Dave

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Posted by RR_Mel on Sunday, December 1, 2019 10:23 PM

I use Aleene’s wood glue for all my wood projects thanks to my wife.  I also use it to attach Campbell shingles and for the last few houses I used stain on the shingles to darken them.
 
 
 
 
Mel

 

My Model Railroad   
 
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I'm beginning to realize that aging is not for wimps.
 
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Posted by dknelson on Tuesday, December 3, 2019 11:13 AM

Track fiddler
I'm still looking for some ideas here guys. I can build my wooden bridges out of any species of wood that I want.  I'm just not sure what the best choice for the most robust wood to use.

Don't ignore a frugal alternative to commercial scale lumber, that being the "craft sticks" from Forster (called Mini-Sticks I think) that you can find at a craft or art supply store.  A plastic bag of 500 sticks sells for just a few bucks.  They are nominally 2 5/8 inches long and are reasonably consistent in size and length.  I measured them as scaling out this way:  in N, they are 1' x 1' by 35' long.  In HO they are 7" by 7" by 19 feet long.  In O they are 3" by 3" by 10.5 feet long.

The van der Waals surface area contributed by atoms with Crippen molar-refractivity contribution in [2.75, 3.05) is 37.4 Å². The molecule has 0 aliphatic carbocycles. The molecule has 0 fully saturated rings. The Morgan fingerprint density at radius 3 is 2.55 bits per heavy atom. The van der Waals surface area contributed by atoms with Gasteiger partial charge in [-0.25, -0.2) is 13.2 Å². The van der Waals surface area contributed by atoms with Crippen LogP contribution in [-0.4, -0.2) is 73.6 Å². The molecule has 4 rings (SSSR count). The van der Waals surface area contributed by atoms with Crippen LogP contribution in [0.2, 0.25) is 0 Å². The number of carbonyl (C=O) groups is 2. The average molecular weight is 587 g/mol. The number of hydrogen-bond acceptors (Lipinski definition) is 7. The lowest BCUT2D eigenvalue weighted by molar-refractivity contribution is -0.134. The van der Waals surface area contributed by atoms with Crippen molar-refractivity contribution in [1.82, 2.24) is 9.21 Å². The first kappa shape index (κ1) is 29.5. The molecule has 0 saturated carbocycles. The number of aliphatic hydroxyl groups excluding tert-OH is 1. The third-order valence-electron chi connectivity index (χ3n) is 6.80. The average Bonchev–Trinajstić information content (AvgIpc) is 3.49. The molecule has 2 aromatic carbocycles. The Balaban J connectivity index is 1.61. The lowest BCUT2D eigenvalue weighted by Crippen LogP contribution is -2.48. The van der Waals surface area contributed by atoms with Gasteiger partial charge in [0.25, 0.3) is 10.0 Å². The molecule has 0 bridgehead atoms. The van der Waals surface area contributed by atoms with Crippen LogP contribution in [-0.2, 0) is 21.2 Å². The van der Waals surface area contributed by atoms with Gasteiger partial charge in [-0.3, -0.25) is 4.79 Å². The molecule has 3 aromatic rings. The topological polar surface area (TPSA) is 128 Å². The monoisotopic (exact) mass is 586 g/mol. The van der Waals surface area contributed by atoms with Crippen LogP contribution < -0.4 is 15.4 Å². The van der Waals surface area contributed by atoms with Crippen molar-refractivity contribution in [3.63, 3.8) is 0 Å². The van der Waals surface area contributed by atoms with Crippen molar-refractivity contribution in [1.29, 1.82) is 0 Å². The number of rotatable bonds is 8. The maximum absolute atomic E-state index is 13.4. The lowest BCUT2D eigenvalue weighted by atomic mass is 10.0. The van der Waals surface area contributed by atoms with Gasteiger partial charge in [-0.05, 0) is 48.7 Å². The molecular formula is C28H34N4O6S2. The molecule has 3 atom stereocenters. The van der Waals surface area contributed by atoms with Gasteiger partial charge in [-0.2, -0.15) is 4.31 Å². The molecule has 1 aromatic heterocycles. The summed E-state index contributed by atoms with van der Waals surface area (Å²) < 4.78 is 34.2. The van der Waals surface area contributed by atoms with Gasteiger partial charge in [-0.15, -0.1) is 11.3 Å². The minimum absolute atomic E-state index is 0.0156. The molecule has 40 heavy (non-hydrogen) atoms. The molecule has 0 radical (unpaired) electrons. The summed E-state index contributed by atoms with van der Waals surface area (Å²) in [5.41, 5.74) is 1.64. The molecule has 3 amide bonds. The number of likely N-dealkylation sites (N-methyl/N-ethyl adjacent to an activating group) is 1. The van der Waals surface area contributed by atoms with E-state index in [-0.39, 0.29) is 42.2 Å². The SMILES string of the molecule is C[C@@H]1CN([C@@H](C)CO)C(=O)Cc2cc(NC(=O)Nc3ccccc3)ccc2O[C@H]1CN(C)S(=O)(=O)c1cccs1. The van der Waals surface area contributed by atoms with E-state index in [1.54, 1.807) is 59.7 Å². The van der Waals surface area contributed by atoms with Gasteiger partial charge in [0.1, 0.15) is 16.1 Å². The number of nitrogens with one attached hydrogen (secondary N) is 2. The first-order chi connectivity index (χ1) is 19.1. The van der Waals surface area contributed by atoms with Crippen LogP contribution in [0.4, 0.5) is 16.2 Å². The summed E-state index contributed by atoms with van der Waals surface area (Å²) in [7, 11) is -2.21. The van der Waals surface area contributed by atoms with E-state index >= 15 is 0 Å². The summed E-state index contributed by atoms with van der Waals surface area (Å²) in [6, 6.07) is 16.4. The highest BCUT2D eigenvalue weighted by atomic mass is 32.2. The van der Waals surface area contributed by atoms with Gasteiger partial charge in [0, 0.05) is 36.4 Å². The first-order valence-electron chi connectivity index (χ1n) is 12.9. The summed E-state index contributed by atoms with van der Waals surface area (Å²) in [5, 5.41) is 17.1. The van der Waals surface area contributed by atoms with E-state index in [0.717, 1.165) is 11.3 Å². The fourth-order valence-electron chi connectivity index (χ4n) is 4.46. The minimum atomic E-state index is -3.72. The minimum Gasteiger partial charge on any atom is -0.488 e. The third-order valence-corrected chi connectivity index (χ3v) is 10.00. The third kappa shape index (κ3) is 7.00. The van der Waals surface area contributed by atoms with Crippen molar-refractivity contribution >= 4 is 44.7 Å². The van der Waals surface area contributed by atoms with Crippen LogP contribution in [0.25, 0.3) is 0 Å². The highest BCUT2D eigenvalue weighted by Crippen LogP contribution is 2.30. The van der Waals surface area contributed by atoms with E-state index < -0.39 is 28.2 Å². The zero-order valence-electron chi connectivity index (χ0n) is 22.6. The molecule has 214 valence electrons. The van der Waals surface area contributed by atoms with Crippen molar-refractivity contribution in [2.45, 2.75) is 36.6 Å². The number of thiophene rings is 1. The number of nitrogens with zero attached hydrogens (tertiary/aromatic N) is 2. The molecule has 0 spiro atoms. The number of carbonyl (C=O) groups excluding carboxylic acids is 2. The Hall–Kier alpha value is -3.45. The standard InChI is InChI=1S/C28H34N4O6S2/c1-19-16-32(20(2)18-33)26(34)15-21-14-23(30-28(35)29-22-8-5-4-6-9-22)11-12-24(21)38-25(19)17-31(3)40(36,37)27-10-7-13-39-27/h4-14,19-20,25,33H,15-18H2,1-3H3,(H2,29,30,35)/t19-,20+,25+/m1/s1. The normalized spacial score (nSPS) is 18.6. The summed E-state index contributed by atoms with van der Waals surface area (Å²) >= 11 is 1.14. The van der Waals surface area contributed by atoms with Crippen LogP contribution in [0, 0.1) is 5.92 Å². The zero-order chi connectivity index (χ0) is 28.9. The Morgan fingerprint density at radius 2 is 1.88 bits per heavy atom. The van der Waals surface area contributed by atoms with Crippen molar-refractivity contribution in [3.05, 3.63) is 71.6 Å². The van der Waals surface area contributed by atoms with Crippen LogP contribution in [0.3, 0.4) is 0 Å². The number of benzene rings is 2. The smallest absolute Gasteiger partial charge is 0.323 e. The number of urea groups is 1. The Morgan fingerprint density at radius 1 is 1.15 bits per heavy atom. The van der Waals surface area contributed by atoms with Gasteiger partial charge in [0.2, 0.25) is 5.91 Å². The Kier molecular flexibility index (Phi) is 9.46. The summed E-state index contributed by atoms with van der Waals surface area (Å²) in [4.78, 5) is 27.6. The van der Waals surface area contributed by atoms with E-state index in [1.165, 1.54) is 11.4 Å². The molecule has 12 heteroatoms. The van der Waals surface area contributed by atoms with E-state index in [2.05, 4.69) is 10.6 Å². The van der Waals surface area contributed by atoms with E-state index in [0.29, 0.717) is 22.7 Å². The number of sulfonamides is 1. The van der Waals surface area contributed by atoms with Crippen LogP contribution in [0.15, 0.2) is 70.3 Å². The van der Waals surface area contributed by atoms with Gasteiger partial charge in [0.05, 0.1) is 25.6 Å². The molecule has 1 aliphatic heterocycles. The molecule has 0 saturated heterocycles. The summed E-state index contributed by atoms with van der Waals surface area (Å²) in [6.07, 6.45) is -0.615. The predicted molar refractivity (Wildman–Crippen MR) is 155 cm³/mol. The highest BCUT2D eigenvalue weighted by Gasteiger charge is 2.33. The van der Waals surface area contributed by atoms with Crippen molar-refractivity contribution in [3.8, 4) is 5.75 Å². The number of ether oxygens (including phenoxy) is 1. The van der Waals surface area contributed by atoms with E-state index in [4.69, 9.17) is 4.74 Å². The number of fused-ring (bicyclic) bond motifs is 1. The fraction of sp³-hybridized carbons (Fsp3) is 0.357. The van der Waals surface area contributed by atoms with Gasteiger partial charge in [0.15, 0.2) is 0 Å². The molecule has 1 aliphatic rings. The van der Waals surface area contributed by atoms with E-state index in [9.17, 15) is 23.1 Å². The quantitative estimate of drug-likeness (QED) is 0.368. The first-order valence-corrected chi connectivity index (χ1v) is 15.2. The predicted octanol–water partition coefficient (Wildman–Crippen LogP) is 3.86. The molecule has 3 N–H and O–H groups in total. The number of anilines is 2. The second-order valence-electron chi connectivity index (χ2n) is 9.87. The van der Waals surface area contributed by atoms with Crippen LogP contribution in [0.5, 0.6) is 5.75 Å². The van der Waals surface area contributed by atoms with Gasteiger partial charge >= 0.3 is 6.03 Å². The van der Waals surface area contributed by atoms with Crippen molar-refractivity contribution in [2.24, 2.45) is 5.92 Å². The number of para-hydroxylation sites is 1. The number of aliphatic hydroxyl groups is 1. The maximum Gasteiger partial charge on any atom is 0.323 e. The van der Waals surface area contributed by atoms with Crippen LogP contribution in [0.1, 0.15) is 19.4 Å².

Also available are the Woodsie Dowels from Loew Cornell, and also available at Michaels and other craft stores.  I measure them: in N, 11" diameter and 34 feet long.  In HO, 6.5" diameter and 18.5 feet long.  In O, 3" diameter and 10.25 feet long. 

In both cases the quality of the wood is good, perhaps not great, but good, and they are strong.  Takes stains and wood glues well.  

Dave Nelson